If the country world owes Loretta Lynn a great big thank you, they owe an even bigger one to Patsy Cline, the woman who inspired and befriend Lynn in her early days as an artist and put her own, inimitable stamp on the genre. Born Virgina Hensley in Winchester, Virginia in 1932, Cline attributed her distinctive, throaty contralto voice to a case of rheumatic fever she contracted when she was thirteen, saying that when she woke up in the hospital, she had "a booming voice like Kate Smith." However she came by her voice, Cline's renderings of songs like "Crazy" and "I Fall To Pieces" are the standard bearers of soulful country styling. But the best thing about Cline, in my opinion, is not her voice, but the fact that her personality was so at odds with it. Who wouldn't adore a woman who sings like Patsy Cline and can hold her liquor whilst decked out in a white turban and a leopard-print sweater? Cline was one hot ticket...even in her manner of death. Weeks before she was killed in a plane crash in Tennessee in 1963, she began giving away personal items to friends and family, telling them that she had a feeling of impending doom. Having survived two car wrecks, she felt that "the next one would be either a charm or it'll kill me." Unfortunately, it turned out to be the latter when her plane crashed in a forest 90 miles outside of Nashville on the night of March 5. Her music and legacy remain, however. Especially her music. I mean, how many times have you heard another artist cover "Crazy", including Willie Nelson, the man who wrote it? No matter how many times that is, I'd wager that anyone who thinks of the song automatically thinks of the woman who first recorded it and made it her own...Miss Patsy Cline.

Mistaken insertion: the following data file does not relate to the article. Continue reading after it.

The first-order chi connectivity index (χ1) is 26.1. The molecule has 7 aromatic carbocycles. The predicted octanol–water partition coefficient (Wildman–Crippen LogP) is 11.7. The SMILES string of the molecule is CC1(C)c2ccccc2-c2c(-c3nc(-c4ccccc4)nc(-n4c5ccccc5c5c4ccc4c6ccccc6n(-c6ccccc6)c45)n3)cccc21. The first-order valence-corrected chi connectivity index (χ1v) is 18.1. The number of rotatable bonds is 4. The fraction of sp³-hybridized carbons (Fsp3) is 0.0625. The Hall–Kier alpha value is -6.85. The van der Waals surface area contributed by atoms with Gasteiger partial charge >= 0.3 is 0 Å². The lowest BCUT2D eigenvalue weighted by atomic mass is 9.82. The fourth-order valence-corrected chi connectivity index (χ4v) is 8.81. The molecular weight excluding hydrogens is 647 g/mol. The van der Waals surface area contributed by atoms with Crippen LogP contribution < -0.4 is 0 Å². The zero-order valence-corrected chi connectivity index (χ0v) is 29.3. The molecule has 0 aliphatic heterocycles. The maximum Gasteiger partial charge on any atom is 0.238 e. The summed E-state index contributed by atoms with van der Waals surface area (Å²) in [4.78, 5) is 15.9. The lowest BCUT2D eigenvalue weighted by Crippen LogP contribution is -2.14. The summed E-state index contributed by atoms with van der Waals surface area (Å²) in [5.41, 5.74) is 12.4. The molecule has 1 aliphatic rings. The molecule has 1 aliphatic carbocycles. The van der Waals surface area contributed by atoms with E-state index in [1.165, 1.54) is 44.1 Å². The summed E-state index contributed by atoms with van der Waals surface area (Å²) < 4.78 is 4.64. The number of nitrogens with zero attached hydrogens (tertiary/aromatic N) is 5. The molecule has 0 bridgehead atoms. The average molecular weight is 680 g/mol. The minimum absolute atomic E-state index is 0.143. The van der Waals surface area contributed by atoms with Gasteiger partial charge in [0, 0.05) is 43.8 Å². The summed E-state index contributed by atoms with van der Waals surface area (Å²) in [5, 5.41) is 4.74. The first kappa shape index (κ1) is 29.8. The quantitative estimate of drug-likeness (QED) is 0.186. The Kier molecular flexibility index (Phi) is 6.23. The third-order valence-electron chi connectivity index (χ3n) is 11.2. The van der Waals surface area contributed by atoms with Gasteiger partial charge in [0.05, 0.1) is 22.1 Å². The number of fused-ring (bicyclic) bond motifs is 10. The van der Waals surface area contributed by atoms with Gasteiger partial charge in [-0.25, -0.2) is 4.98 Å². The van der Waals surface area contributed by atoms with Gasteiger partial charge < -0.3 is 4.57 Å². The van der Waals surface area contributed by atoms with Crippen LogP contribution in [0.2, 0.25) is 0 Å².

When actor John Ritter died unexpectedly on 11 September, 2003, it was a sad occasion for television fans, many of whom, like me, had grown up watching Ritter on shows like "The Waltons" and "Three's Company". But what was even sadder was that news of Ritter's death was all but buried by the news of another death...i.e. Johnny Cash's, who passed away the next day. Talk about unfortunate timing! Cash's death at the age of 71 came only four months after the death of his wife, June Carter Cash, who succumbed to lung cancer at the same age. People said that Cash died of a broken heart. I wouldn't bet against it. The love story between Cash and his second wife, June is one of the great epic tales of country music. And Cash was one of those artists whose fans came from all across the board, and who loved him not just because of his music, but because of what he represented. And just what was that? Well, the man came from nowhere, with nothing but his guitar and his songs, and somehow managed to parlay those two simple attributes into a career that spanned decades and transcended genre...all without changing a single thing about himself. He was what he was. A musician, a bad husband, a drunk, a loving father, a better husband, a hero, a man in black, an icon, and an inspiration. (He was also a refrigerator salesman at one time, but we all have to pay the bills, right?) Bottom line, Johnny Cash was the sort of artist who can never truly die because his songs have become so deeply embedded in popular consciousness that it's as though he's still here, still performing, and still reminding us that it's possible to be yourself in an industry where too many artists try too hard to be what they think people want them to be.